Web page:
The protests also alleged that the evaluation process was seriously flawed. For instance, four-year-old Global Crossing was graded higher in past performance than its competitors, all of which have decades of experience in government contracts, including national security programs.

In debriefings after the award, federal officials also said rice factors, which were supposed to be of secondary importance, influenced their evaluation of the company's management and technology qualifications, which were supposed to be of primary value, according to sources.

The General Accounting Office usually hears government contract disputes; however, because DISA quickly withdrew the award to Global Crossing, the GAO never did a formal investigation into the grounds for the protest, sources said.

DISA decided it would re-open bidding among the five competitors some time last fall. The companies were notified their new bids were due Dec. 4, with a projected award date of Jan. 25. That date has come and gone, and DISA has asked all of the competitors to extend their bids for 30 days.

But the agency would not provide a new target award date, calling it "source selection sensitive information," the DISA representative said.

Whether the company receives security clearances may depend in part on its method for emerging from bankruptcy. Global Crossing has received a $750 million bailout offer from two Asian conglomerates, Hutchison Whampoa Ltd. of Hong Kong and Singapore Technologies Telemedia Ltd., in return for a 79 percent stake in the company.

Rep. Dana Rohrabacher, R-Calif., has publicly questioned the national security implications of the bailout. Hutchison Whampoa is controlled by Hong Kong billionaire Li Ka-shing, who is a member of the Chinese government's inner circle, Rohrabacher said.

"It is very likely the Defense Security Service would seriously consider Global Crossing a FOCI company," said James Fontana, vice president of corporate development and law with Getronics Government Solutions LLC, McLean, Va.

DISA did not say whether a FOCI company would be eligible for the revised DREN contract.

There has not yet been any indication whether Global Crossing's rescue by the two foreign companies would also endanger its seat on the National Security Telecommunications Advisory Committee, established by executive order in 1982 to advise the president on issues and problems related to implementing national security and emergency preparedness communications policy.

Despite the change in the contract's security requirements, the new bidding was not declared full and open to any qualified companies, but instead was limited to the five original competitors. If the security modification is deemed a "material change," then the DREN bidding theoretically should have been thrown open to other competitors that do not have the security clearances, Fontana said.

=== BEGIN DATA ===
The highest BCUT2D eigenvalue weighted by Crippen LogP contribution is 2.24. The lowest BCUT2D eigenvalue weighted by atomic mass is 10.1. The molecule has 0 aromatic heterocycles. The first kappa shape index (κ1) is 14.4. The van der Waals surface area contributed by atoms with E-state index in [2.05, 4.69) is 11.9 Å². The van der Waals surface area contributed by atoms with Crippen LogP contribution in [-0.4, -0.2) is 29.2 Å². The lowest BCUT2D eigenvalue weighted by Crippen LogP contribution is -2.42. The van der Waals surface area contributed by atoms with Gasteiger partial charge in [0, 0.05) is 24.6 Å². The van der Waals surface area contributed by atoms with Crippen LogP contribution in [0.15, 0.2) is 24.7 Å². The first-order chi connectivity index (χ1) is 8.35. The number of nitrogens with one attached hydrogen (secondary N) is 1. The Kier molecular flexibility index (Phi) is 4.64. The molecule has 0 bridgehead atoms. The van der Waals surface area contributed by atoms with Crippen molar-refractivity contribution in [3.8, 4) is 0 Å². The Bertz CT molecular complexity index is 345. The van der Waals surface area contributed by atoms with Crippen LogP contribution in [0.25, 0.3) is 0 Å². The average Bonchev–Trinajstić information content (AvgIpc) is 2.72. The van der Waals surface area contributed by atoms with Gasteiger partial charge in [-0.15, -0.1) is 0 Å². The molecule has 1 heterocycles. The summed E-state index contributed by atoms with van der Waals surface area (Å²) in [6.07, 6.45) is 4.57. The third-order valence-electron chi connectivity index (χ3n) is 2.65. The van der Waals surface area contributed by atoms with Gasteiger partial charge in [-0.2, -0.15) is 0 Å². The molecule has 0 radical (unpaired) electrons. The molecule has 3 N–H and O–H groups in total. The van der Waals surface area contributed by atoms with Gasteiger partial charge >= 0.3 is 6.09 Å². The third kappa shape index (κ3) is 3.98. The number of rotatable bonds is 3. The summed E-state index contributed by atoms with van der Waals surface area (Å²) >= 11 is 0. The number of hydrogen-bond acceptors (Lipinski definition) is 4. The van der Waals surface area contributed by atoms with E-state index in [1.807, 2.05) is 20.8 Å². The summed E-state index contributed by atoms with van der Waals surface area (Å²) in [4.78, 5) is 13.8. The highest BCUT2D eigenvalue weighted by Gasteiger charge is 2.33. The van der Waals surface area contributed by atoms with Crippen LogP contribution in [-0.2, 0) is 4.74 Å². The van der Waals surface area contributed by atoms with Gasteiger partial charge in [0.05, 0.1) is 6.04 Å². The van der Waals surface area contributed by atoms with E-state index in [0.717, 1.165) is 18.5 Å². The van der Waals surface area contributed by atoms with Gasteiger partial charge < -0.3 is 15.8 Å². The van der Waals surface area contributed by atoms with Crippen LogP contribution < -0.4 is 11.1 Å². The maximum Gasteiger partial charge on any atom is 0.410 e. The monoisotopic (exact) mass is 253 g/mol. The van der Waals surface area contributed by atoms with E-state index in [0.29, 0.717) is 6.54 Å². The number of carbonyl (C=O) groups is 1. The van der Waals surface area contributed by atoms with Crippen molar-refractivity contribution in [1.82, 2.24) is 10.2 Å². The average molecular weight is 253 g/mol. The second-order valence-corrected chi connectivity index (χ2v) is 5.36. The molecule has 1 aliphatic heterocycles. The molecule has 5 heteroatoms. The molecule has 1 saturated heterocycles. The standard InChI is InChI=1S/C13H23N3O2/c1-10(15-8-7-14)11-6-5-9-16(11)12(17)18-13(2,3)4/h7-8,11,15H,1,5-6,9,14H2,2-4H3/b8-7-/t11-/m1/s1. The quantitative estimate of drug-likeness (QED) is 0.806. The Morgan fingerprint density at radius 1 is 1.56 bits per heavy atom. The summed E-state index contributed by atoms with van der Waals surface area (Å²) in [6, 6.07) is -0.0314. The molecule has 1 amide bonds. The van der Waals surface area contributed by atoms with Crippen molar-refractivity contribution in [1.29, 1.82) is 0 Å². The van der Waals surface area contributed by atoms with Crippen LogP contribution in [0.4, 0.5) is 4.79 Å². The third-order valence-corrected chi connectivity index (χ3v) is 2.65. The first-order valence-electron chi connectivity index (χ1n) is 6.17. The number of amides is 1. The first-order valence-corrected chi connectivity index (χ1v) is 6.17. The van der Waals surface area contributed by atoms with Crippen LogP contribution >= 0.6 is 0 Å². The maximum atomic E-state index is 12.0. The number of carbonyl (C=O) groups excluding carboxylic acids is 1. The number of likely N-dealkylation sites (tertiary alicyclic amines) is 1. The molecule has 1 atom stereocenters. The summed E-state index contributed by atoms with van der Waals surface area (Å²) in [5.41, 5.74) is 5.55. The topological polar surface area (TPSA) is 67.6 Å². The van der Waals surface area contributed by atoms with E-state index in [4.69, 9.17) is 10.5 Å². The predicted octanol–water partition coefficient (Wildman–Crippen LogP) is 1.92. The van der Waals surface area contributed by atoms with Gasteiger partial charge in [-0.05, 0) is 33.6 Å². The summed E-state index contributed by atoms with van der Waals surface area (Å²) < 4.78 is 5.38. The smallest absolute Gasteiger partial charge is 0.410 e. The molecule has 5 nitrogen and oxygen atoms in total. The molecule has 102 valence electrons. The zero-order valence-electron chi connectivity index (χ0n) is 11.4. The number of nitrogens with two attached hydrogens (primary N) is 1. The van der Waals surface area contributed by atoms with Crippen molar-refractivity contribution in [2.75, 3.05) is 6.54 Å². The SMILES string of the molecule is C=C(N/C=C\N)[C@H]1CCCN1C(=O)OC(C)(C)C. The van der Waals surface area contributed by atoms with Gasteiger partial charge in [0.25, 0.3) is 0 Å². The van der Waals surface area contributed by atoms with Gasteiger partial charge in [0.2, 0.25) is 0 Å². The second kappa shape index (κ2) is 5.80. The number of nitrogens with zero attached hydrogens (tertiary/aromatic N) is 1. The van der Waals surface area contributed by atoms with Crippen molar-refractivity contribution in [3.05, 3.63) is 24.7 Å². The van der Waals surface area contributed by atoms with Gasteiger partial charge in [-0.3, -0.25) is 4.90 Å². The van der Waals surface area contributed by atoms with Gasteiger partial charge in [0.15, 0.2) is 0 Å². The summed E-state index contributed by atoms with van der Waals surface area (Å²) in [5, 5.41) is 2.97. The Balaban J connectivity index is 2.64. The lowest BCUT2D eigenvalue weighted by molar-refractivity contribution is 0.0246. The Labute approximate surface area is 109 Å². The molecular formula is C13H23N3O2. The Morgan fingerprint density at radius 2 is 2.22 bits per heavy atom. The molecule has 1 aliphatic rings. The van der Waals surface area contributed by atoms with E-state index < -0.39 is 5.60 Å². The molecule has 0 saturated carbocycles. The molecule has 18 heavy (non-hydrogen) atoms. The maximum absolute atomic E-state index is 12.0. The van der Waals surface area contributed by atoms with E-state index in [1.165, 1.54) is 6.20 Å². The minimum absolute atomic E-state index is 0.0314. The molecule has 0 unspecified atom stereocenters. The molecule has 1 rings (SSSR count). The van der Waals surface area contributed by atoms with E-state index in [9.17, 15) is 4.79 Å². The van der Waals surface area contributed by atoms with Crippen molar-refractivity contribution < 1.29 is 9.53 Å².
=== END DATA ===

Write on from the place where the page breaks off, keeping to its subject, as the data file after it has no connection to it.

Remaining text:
On the other hand, if it's corrective action, DISA can go back to just the original bidders, said Devon Hewitt, a partner of government practices at the law firm of ShawPittman in McLean, Va.

DISA, in fact, characterized the changes as corrective action, and thus not of a nature requiring full and open bidding.

The extent of Global Crossing's federal business is unclear. Moore said the company has done business with numerous agencies, including the Navy, Air Force, Army Corps of Engineers and the State Department, but she declined to provide details of its work.

Despite the reticence of Global Crossing's four competitors to discuss the DREN contract, all are engaged in aggressive ? and sometimes bitter ? competition for federal telecom business. AT&T and Qwest, for example, waged a long battle with the government to open up competition for long-distance service to other companies besides FTS2001 contract holders Sprint and WorldCom.

The maneuvering over the DREN contract might not have attracted a great deal of attention if not for the SEC investigation and other problems. It has been reported in several major newspapers that the FBI also is looking into the company's practices, though the law enforcement agency would not itself confirm those reports.

Under law, federal contracting officers have to make sure bidders have sufficient resources to perform the work and have performed satisfactorily on other government contracts.

Given the controversy swirling around Global Crossing and DREN, many industry observers said DISA might be better served by again withdrawing the RFP and allowing AT&T, the incumbent, to continue providing services under its contract extension. This would allow for a cooling off period before a new contractor is selected.

When asked whether Global Crossing's bankruptcy filing and FBI and SEC investigations would affect the company's chances of winning the DREN contract, the DISA representative said: "An affirmative determination of a company's capability and resources to perform a contract is made by the government's contracting officer before award."

Staff Writer Patience Wait can be reached at pwait@postnewsweektech.com.